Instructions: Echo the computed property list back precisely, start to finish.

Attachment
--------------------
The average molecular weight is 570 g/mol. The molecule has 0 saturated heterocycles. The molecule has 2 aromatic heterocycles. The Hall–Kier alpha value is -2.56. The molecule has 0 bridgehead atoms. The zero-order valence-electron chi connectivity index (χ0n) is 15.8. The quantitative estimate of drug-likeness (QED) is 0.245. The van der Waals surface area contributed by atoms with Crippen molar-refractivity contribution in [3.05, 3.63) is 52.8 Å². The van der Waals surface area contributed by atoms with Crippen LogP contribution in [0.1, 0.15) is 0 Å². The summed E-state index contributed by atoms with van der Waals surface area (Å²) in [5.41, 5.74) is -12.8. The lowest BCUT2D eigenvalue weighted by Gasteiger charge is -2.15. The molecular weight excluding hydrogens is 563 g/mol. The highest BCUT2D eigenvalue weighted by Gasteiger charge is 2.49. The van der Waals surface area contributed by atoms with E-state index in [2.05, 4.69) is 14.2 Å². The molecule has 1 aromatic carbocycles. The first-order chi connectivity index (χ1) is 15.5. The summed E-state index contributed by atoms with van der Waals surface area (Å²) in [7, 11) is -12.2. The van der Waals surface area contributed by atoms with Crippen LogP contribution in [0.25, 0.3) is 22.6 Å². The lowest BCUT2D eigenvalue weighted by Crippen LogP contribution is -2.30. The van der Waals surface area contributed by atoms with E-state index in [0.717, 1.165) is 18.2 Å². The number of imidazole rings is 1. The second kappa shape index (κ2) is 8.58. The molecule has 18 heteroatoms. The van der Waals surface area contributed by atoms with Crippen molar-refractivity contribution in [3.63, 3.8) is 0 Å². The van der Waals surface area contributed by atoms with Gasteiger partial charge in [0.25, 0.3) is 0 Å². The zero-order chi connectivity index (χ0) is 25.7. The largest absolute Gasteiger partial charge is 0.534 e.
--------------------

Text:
The average molecular weight is 570 g/mol. The molecule has 0 saturated heterocycles. The molecule has 2 aromatic heterocycles. The Hall–Kier alpha value is -2.56. The molecule has 0 bridgehead atoms. The zero-order valence-electron chi connectivity index (χ0n) is 15.8. The quantitative estimate of drug-likeness (QED) is 0.245. The van der Waals surface area contributed by atoms with Crippen molar-refractivity contribution in [3.05, 3.63) is 52.8 Å². The van der Waals surface area contributed by atoms with Crippen LogP contribution in [0.1, 0.15) is 0 Å². The summed E-state index contributed by atoms with van der Waals surface area (Å²) in [5.41, 5.74) is -12.8. The lowest BCUT2D eigenvalue weighted by Gasteiger charge is -2.15. The molecular weight excluding hydrogens is 563 g/mol. The highest BCUT2D eigenvalue weighted by Gasteiger charge is 2.49. The van der Waals surface area contributed by atoms with E-state index in [2.05, 4.69) is 14.2 Å². The molecule has 1 aromatic carbocycles. The first-order chi connectivity index (χ1) is 15.5. The summed E-state index contributed by atoms with van der Waals surface area (Å²) in [7, 11) is -12.2. The van der Waals surface area contributed by atoms with Crippen LogP contribution in [0.25, 0.3) is 22.6 Å². The lowest BCUT2D eigenvalue weighted by Crippen LogP contribution is -2.30. The van der Waals surface area contributed by atoms with E-state index in [0.717, 1.165) is 18.2 Å². The number of imidazole rings is 1. The second kappa shape index (κ2) is 8.58. The molecule has 18 heteroatoms. The van der Waals surface area contributed by atoms with Crippen molar-refractivity contribution in [3.63, 3.8) is 0 Å². The van der Waals surface area contributed by atoms with Gasteiger partial charge in [0.25, 0.3) is 0 Å². The zero-order chi connectivity index (χ0) is 25.7. The largest absolute Gasteiger partial charge is 0.534 e.